In 1900, Father Colombet returned to France. He asked the St. Gabriel Foundation (Frères de l'instruction chrétienne de Saint Gabriel) to take over management of Assumption College.

On 20th October 1901, the Superior General of the Brothers of St. Gabriel sent 5 Reverend Brothers to Thailand in order to continue the initiative of Father Colombet. Subsequently, Assumption College was the first boy’s school of the St. Gabriel Foundation in Thailand.

In 1910, the school changed its name from Collège de l’ Assomption to Assumption College or AC. Its meaning remains being preserved from all sins and house of knowledge.

When the number of students sharply increased, the existing study hall could not respond to this increasing demand from the parents and alumni. At that time, the Brothers of Saint Gabriel established Assumption College Primary Section in 1965 in Sathon (สาทร), Bangkok, on the area of 6 rais.

The primary section was approved and opened on 22nd May 1966. The first date of teaching was on 23rd May 1966. The school was officially opened and blessed on 6th May 1967 by Bishop Joseph Khiamsun Nittayo (ยอแซฟ เคียมสูน นิตโย, 1908 - 1998) and Mom Luang Pin Malakul (หม่อมหลวงปิ่น มาลากุล, 1903 –1995), the Minister from the Ministry of Education presided at the ceremony.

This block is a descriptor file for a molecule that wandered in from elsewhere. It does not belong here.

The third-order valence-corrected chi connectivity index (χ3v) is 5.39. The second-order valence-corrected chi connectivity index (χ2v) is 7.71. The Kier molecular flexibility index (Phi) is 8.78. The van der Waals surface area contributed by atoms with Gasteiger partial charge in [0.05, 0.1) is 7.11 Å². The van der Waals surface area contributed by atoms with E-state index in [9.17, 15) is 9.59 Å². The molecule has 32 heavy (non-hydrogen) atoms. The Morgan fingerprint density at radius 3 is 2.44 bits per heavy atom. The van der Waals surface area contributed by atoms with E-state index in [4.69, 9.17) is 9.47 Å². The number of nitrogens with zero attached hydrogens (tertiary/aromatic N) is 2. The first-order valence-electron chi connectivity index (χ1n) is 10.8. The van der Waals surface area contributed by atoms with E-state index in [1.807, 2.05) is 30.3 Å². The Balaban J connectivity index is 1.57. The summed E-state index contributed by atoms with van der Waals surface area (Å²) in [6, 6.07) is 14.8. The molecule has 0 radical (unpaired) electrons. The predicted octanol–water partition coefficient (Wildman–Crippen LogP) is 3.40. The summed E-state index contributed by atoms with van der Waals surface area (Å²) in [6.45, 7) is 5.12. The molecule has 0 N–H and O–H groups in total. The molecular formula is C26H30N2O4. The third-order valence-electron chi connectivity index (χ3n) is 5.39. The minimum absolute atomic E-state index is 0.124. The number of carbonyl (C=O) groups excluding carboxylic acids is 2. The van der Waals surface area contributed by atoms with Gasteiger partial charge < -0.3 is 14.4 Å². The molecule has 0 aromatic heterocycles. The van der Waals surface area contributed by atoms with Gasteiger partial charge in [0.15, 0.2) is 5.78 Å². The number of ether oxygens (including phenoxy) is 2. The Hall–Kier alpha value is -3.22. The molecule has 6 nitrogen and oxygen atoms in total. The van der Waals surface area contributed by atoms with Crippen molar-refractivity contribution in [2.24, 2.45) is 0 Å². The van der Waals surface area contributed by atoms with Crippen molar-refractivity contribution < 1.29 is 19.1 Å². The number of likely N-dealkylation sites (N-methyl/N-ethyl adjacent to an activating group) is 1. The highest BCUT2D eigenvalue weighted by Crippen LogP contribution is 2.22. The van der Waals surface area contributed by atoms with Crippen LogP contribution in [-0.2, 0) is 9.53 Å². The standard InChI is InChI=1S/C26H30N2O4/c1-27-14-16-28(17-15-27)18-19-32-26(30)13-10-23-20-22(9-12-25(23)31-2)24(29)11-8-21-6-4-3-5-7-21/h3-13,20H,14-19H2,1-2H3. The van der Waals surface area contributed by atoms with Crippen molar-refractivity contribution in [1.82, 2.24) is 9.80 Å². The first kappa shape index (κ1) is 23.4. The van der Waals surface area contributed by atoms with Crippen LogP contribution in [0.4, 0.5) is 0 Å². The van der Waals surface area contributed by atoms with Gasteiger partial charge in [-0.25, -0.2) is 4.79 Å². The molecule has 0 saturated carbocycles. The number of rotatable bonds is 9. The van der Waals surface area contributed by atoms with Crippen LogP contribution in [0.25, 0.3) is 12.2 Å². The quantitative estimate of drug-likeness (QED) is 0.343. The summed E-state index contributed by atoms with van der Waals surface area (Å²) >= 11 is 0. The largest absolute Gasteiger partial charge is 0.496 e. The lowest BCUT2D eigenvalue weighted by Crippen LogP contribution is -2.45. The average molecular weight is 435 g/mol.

In 2002 during Brother Surasit Sukchai’s term of governance, the “English Program (EP)” was introduced to serve the students who want to prepare themselves for international study.

Assumption College’s distinction of providing education is proved by the development over the past 126 years by the Brothers of St. Gabriel in which quality individuals have been produced from generation to generation.


Assumption College has several branches in Thailand, including:

  • Assumption College "Primary Section", Bangkok
  • Assumption College "Secondary Section", Bangkok
  • Assumption College "Rama II Campus", Samutsakhon
Other Assumption College campus in Thailand
  • Assumption Commercial College
  • Assumption College Thonburi (ธนบุรี)
  • Assumption College Sri Racha (ศรีราชา)
  • Assumption College Samut Prakan (สมุทรปราการ)
  • Assumption College Rayong (ระยอง)
  • Assumption College Ubon Ratchathani (อุบลราชธานี)
  • Assumption College Nakhon Ratchasima (นครราชสีมา)